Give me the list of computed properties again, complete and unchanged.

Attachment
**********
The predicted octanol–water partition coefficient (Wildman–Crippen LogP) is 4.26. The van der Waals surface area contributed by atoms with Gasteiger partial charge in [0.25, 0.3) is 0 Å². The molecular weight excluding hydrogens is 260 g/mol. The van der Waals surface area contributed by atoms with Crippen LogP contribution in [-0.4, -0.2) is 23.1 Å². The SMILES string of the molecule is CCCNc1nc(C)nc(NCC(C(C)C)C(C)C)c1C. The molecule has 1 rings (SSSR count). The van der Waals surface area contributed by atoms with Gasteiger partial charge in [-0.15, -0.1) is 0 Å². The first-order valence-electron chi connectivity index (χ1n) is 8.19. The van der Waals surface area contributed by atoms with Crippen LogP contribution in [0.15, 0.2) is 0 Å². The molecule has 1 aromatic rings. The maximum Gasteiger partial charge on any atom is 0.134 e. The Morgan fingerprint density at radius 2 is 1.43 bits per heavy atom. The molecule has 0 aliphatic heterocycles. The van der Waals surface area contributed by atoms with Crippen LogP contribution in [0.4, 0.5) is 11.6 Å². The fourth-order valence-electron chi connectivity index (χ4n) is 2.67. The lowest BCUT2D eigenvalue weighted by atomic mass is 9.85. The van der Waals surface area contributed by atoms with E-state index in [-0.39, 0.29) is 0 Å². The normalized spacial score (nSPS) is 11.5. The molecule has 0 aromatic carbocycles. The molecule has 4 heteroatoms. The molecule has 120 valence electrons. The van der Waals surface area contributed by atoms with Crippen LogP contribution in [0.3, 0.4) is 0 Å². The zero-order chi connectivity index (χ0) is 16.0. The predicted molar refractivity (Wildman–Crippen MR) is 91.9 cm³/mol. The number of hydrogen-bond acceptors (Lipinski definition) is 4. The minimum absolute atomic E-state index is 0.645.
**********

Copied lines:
The predicted octanol–water partition coefficient (Wildman–Crippen LogP) is 4.26. The van der Waals surface area contributed by atoms with Gasteiger partial charge in [0.25, 0.3) is 0 Å². The molecular weight excluding hydrogens is 260 g/mol. The van der Waals surface area contributed by atoms with Crippen LogP contribution in [-0.4, -0.2) is 23.1 Å². The SMILES string of the molecule is CCCNc1nc(C)nc(NCC(C(C)C)C(C)C)c1C. The molecule has 1 rings (SSSR count). The van der Waals surface area contributed by atoms with Gasteiger partial charge in [-0.15, -0.1) is 0 Å². The first-order valence-electron chi connectivity index (χ1n) is 8.19. The van der Waals surface area contributed by atoms with Crippen LogP contribution in [0.15, 0.2) is 0 Å². The molecule has 1 aromatic rings. The maximum Gasteiger partial charge on any atom is 0.134 e. The Morgan fingerprint density at radius 2 is 1.43 bits per heavy atom. The molecule has 0 aliphatic heterocycles. The van der Waals surface area contributed by atoms with Crippen LogP contribution in [0.4, 0.5) is 11.6 Å². The fourth-order valence-electron chi connectivity index (χ4n) is 2.67. The lowest BCUT2D eigenvalue weighted by atomic mass is 9.85. The van der Waals surface area contributed by atoms with E-state index in [-0.39, 0.29) is 0 Å². The normalized spacial score (nSPS) is 11.5. The molecule has 0 aromatic carbocycles. The molecule has 4 heteroatoms. The molecule has 120 valence electrons. The van der Waals surface area contributed by atoms with Crippen LogP contribution in [0.3, 0.4) is 0 Å². The zero-order chi connectivity index (χ0) is 16.0. The predicted molar refractivity (Wildman–Crippen MR) is 91.9 cm³/mol. The number of hydrogen-bond acceptors (Lipinski definition) is 4. The minimum absolute atomic E-state index is 0.645.